However, Mickes is quick to point out that there are many differences between the two lineups, and it’s too early to draw strong conclusions about the causes of the U.S.-style lineup’s higher reliability rating. Another factor, she says, may be that the simultaneous presentation of U.S. lineups yields higher reliability than the sequential presentation used in U.K.-style lineups.
In the years since Manson v. Brathwaite, further rulings from courts at the state and national levels have required law enforcement agencies throughout the U.S. to refine their methods of gathering and presenting eyewitness testimony. In the 2011 case of State v. Larry R. Henderson, for example, the Supreme Court ruled that prosecutors must offer concrete proof that for the reliability of an eyewitness identification before it can be admitted in court. In 2012, the New Jersey Supreme Court introduced a far more extensive, scientific set of accuracy factors for eyewitness testimony, including “weapon focus, distance, lighting, intoxication” and others.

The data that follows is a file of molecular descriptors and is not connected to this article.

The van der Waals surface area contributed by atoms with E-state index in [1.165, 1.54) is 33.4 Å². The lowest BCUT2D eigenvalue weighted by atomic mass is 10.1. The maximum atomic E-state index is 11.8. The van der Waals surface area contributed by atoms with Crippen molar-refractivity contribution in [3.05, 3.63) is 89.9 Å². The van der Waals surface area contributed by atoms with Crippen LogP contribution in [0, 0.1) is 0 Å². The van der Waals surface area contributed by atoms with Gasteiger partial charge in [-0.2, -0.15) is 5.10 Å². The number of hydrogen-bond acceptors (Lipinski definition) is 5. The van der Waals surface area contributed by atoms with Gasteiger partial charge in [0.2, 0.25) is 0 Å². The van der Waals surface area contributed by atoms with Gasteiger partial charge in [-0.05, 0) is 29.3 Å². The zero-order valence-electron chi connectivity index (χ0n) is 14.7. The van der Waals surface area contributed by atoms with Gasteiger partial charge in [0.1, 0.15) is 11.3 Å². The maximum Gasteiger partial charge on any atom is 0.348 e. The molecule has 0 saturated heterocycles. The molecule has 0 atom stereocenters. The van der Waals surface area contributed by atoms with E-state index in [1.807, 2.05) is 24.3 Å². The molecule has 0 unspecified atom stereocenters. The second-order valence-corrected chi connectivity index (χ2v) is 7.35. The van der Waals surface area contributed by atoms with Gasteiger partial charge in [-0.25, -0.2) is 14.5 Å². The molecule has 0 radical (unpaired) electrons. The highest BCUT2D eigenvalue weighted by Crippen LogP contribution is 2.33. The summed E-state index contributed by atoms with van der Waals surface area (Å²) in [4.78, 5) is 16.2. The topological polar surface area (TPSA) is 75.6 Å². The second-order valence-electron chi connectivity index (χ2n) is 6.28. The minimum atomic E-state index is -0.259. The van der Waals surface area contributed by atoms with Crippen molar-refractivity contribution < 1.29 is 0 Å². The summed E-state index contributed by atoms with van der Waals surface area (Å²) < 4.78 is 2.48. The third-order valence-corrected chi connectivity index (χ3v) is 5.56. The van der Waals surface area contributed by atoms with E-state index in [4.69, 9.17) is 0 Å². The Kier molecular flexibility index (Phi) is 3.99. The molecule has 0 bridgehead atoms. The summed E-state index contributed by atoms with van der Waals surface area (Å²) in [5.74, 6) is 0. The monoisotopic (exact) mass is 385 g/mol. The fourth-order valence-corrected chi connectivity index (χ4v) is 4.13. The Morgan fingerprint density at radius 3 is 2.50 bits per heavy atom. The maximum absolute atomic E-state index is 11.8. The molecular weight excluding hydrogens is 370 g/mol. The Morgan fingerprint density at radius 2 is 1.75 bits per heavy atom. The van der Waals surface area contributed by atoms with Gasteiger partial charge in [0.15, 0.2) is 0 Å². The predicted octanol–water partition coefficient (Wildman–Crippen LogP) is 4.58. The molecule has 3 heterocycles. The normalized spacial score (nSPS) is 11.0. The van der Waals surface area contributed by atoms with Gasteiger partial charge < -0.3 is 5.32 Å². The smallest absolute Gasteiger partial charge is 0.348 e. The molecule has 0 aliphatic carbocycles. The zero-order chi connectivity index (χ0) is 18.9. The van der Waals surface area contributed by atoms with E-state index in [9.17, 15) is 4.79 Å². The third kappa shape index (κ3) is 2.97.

Even so, the U.S. lineup procedure itself remains fundamentally unchanged since the Manson v. Brathwaite ruling. However, there’s no court ruling regulating details like the exact phrasing of questions or the number of times photos are shown – and these details vary from one law enforcement agency to another. Thus, researchers often have trouble agreeing on why a given variation in the procedure seems to result in higher reliability. Sometimes, Mickes says, simply giving witnesses differently worded instructions may change the likelihood that a suspect will be identified.
To know for sure, she says, we’re going to need far more research – and a lot more consistency in lineup procedures from one jurisdiction to another. “There haven’t been changes in the U.K. for years,” she says, “and U.S. procedures vary from jurisdiction to jurisdiction.”
Simply requiring lineup administrators to double-check a witness’s confidence, however, may be a significant step in the right direction.